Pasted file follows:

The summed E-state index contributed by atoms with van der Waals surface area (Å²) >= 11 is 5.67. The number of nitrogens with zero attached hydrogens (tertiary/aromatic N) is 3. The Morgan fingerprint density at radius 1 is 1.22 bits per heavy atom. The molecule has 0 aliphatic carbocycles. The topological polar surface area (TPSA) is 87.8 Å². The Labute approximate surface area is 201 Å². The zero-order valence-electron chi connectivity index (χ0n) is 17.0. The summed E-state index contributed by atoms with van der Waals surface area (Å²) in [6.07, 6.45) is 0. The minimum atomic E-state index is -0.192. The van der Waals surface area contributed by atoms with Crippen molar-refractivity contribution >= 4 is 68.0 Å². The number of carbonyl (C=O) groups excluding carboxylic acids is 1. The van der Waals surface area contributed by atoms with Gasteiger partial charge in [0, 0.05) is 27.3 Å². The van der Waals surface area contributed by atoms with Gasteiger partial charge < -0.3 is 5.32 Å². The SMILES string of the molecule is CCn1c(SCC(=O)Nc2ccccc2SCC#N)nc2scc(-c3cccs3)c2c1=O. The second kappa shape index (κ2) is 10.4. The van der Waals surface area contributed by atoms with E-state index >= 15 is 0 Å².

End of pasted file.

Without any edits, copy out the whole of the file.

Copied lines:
The summed E-state index contributed by atoms with van der Waals surface area (Å²) >= 11 is 5.67. The number of nitrogens with zero attached hydrogens (tertiary/aromatic N) is 3. The Morgan fingerprint density at radius 1 is 1.22 bits per heavy atom. The molecule has 0 aliphatic carbocycles. The topological polar surface area (TPSA) is 87.8 Å². The Labute approximate surface area is 201 Å². The zero-order valence-electron chi connectivity index (χ0n) is 17.0. The summed E-state index contributed by atoms with van der Waals surface area (Å²) in [6.07, 6.45) is 0. The minimum atomic E-state index is -0.192. The van der Waals surface area contributed by atoms with Crippen molar-refractivity contribution >= 4 is 68.0 Å². The number of carbonyl (C=O) groups excluding carboxylic acids is 1. The van der Waals surface area contributed by atoms with Gasteiger partial charge in [0, 0.05) is 27.3 Å². The van der Waals surface area contributed by atoms with Gasteiger partial charge < -0.3 is 5.32 Å². The SMILES string of the molecule is CCn1c(SCC(=O)Nc2ccccc2SCC#N)nc2scc(-c3cccs3)c2c1=O. The second kappa shape index (κ2) is 10.4. The van der Waals surface area contributed by atoms with E-state index >= 15 is 0 Å².